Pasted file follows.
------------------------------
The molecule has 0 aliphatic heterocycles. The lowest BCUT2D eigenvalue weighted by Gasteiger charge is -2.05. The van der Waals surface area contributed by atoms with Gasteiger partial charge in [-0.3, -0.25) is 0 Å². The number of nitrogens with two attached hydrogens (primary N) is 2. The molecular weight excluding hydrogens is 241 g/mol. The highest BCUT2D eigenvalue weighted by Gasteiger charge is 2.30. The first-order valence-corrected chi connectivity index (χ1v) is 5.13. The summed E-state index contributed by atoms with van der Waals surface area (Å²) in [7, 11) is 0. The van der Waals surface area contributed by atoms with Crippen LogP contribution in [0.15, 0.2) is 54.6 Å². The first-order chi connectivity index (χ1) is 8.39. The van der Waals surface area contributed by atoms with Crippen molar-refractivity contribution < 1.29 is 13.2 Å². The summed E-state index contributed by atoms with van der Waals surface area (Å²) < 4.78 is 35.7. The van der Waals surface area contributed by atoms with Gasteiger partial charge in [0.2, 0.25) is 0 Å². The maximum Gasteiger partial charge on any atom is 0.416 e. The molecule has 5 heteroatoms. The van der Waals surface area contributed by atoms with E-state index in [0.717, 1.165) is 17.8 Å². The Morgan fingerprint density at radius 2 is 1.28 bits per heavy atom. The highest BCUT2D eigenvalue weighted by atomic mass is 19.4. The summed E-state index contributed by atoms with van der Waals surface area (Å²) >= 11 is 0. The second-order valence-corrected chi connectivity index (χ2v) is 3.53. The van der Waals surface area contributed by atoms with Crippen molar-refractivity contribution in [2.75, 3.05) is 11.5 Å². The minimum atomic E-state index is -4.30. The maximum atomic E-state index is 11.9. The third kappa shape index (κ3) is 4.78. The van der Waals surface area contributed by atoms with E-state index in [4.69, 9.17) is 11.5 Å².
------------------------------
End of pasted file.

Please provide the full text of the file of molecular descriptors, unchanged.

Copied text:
The molecule has 0 aliphatic heterocycles. The lowest BCUT2D eigenvalue weighted by Gasteiger charge is -2.05. The van der Waals surface area contributed by atoms with Gasteiger partial charge in [-0.3, -0.25) is 0 Å². The number of nitrogens with two attached hydrogens (primary N) is 2. The molecular weight excluding hydrogens is 241 g/mol. The highest BCUT2D eigenvalue weighted by Gasteiger charge is 2.30. The first-order valence-corrected chi connectivity index (χ1v) is 5.13. The summed E-state index contributed by atoms with van der Waals surface area (Å²) in [7, 11) is 0. The van der Waals surface area contributed by atoms with Crippen LogP contribution in [0.15, 0.2) is 54.6 Å². The first-order chi connectivity index (χ1) is 8.39. The van der Waals surface area contributed by atoms with Crippen molar-refractivity contribution < 1.29 is 13.2 Å². The summed E-state index contributed by atoms with van der Waals surface area (Å²) < 4.78 is 35.7. The van der Waals surface area contributed by atoms with Gasteiger partial charge in [0.2, 0.25) is 0 Å². The maximum Gasteiger partial charge on any atom is 0.416 e. The molecule has 5 heteroatoms. The van der Waals surface area contributed by atoms with E-state index in [0.717, 1.165) is 17.8 Å². The Morgan fingerprint density at radius 2 is 1.28 bits per heavy atom. The highest BCUT2D eigenvalue weighted by atomic mass is 19.4. The summed E-state index contributed by atoms with van der Waals surface area (Å²) >= 11 is 0. The second-order valence-corrected chi connectivity index (χ2v) is 3.53. The van der Waals surface area contributed by atoms with Crippen molar-refractivity contribution in [2.75, 3.05) is 11.5 Å². The minimum atomic E-state index is -4.30. The maximum atomic E-state index is 11.9. The third kappa shape index (κ3) is 4.78. The van der Waals surface area contributed by atoms with E-state index in [4.69, 9.17) is 11.5 Å².